Editor's note: Stephanie Fairyington is the co-editor of The Slant, a forum for the subjects of high profile stories to respond to media coverage of them and their work.
(CNN) -- "Did you hear the news? Anderson Cooper came out," I heard one guy tell another on the elevator at the magazine where I work. "Is it really 'coming out' when everyone already knew you were gay?" the other guy joked. To media insiders in New York City, Cooper's sexuality may have been no secret, but to the rest of the world, his romantic inclinations were a mystery -- an ever-present and provocative question mark.
As an out lesbian and journalist, I've always felt conflicted about the uncertainty of Cooper's sexuality. On the one hand, I can delight in the mystery of a person's unspoken and enigmatic preferences, wondering: Is he gay? Straight? Bi? Maybe he's asexual. On the other, before he came out I couldn't help but wonder if he'd felt the need to veil his homosexuality to make himself palatable to the masses. It's irksome to think that he'd have to cater to the ignorant until he could secure a large following. Hopefully his coming out will blast the perception that you can't be openly gay and a widely respected public figure.
When I put on my journalistic hat, I can definitely vouch for his point in an e-mail to The Daily Beast's Andrew Sullivan about the advantages of remaining unreadable to your interviewees. It's easier to forge a bond and to gain the trust of your subjects if the conversation isn't crowded with your slant on hot-button issues. If they see you as neutral -- or a blank page -- they can assume (albeit, often falsely) that you share their core values and beliefs, which elevates their level of comfort and opens them up.
The truth is I can see the massive benefits of Cooper wanting to secure his professional standing before coming out. As a nationally beloved commentator, he'll successfully test the hearts and minds of viewers who may not be comfortable with homosexuality but respect and admire him. He couldn't have managed that had he come out before amassing a large and loving audience. The political impact of him revealing his same-sex preferences now, as opposed to when his career first launched, are far greater. But even now that he's out, I can't quite put away the idea that there's something wildly subversive and compelling about people who refuse firm categorization.
I'd even argue that it's more radical -- maybe even more progressive -- to resist publicly categorizing one's sexuality, especially given the dark underbelly of those categories, which work to classify, police, target and judge bodies, particularly those imbued with desires and pleasures society terms "deviant." It may unsettle people to not know whether they are looking at a lesbian, gay, bisexual or transgendered person, but in the space of uncertainty and discomfort is a possibility for growth.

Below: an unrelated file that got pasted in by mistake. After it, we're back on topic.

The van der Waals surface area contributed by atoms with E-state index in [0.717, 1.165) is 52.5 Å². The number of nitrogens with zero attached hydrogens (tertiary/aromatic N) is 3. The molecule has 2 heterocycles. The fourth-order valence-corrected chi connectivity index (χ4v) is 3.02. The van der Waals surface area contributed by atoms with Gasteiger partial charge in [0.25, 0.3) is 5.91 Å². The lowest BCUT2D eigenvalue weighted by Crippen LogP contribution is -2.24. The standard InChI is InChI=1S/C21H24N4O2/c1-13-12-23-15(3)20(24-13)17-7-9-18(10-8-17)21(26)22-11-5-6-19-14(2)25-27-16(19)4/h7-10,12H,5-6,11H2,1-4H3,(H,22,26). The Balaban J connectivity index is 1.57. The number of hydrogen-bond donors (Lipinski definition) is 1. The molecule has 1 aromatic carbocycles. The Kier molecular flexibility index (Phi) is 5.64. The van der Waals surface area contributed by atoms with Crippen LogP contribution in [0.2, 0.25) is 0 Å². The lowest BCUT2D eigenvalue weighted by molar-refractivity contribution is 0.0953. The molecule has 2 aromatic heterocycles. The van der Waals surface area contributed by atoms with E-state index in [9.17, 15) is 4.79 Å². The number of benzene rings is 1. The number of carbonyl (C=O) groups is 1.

We're forced out of lazy habits of thought and compelled to keep questioning and wondering when the nature of something or someone is uncertain. In some ways, sexual identity categories foreclose this opportunity by locking us into place and stemming the possibility of reconceiving and reimagining the world.
That said, I know that there's a pragmatic purpose and power in numbers and visibility -- and that gay role models are as important as ever. With the epidemic of bullying in our country and the shocking number of high-profile gay teen suicides in recent years, Cooper's announcement is no small coup for gay youths. Role models are important for all kids, but especially for those who've been maligned and marginalized because of their difference. I can testify firsthand how important they were to me.
I didn't have any gay role models until I got to college. At UC Berkeley, in the late '90s, I majored in English with a concentration on gender and sexuality. My professors were a wild pack of queer and feminist thinkers intent on dismantling social hierarchies and trying to reassemble the world for the betterment of the misfit and mistreated. It was like living in a John Waters film, where all the freaks got center stage and were made to relish their queerness and triumph in their status as outsiders. Being in a room with an openly lesbian professor and knowing that I was valued, rather than vilified, for the ways in which I didn't fit in was a soothing antidote to all those adolescent years of self-loathing and doubt.
When powerful pop cultural icons like Cooper affirm their homosexuality, it serves a similar purpose for gay kids. They are better able to see their way toward a brighter future and drum up the strength and courage to withstand the scorn and alienation that come -- far too often -- with being gay.
But I'm still fixing my hopes on the day when you won't be marked -- for better or worse -- for whom you choose to love.